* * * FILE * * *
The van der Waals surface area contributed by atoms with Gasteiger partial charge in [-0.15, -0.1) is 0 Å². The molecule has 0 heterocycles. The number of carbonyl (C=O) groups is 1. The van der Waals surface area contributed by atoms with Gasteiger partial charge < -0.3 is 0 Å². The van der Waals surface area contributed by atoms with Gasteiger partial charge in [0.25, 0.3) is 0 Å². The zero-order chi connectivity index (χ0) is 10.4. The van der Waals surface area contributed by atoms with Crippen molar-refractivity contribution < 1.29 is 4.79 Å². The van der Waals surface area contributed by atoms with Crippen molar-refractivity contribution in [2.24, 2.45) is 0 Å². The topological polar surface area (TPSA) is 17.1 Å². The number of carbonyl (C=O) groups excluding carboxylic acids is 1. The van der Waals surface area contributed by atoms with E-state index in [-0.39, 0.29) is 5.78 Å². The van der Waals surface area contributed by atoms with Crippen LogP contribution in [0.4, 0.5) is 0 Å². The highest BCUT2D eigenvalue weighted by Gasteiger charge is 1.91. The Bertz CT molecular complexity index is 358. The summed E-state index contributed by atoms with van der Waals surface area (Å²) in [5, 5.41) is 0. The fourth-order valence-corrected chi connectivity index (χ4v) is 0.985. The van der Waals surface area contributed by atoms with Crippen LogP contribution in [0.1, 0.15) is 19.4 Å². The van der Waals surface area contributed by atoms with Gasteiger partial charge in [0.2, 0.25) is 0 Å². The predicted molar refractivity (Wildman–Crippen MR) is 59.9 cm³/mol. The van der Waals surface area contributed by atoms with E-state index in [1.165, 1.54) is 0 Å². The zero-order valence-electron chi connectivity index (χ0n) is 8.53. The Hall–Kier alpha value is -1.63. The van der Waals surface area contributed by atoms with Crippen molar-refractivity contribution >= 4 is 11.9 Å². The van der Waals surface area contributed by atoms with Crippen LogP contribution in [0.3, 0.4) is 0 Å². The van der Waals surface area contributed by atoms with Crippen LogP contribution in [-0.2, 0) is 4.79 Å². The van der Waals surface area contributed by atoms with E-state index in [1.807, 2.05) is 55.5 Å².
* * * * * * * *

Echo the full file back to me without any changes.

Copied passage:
The van der Waals surface area contributed by atoms with Gasteiger partial charge in [-0.15, -0.1) is 0 Å². The molecule has 0 heterocycles. The number of carbonyl (C=O) groups is 1. The van der Waals surface area contributed by atoms with Gasteiger partial charge < -0.3 is 0 Å². The van der Waals surface area contributed by atoms with Gasteiger partial charge in [0.25, 0.3) is 0 Å². The zero-order chi connectivity index (χ0) is 10.4. The van der Waals surface area contributed by atoms with Crippen molar-refractivity contribution < 1.29 is 4.79 Å². The van der Waals surface area contributed by atoms with Crippen molar-refractivity contribution in [2.24, 2.45) is 0 Å². The topological polar surface area (TPSA) is 17.1 Å². The number of carbonyl (C=O) groups excluding carboxylic acids is 1. The van der Waals surface area contributed by atoms with E-state index in [-0.39, 0.29) is 5.78 Å². The van der Waals surface area contributed by atoms with Crippen LogP contribution in [0.4, 0.5) is 0 Å². The highest BCUT2D eigenvalue weighted by Gasteiger charge is 1.91. The Bertz CT molecular complexity index is 358. The summed E-state index contributed by atoms with van der Waals surface area (Å²) in [5, 5.41) is 0. The fourth-order valence-corrected chi connectivity index (χ4v) is 0.985. The van der Waals surface area contributed by atoms with Crippen LogP contribution in [0.1, 0.15) is 19.4 Å². The van der Waals surface area contributed by atoms with Gasteiger partial charge in [0.2, 0.25) is 0 Å². The predicted molar refractivity (Wildman–Crippen MR) is 59.9 cm³/mol. The van der Waals surface area contributed by atoms with E-state index in [1.165, 1.54) is 0 Å². The zero-order valence-electron chi connectivity index (χ0n) is 8.53. The Hall–Kier alpha value is -1.63. The van der Waals surface area contributed by atoms with Crippen molar-refractivity contribution >= 4 is 11.9 Å². The van der Waals surface area contributed by atoms with Crippen LogP contribution in [0.3, 0.4) is 0 Å². The van der Waals surface area contributed by atoms with Crippen LogP contribution in [-0.2, 0) is 4.79 Å². The van der Waals surface area contributed by atoms with E-state index in [1.807, 2.05) is 55.5 Å².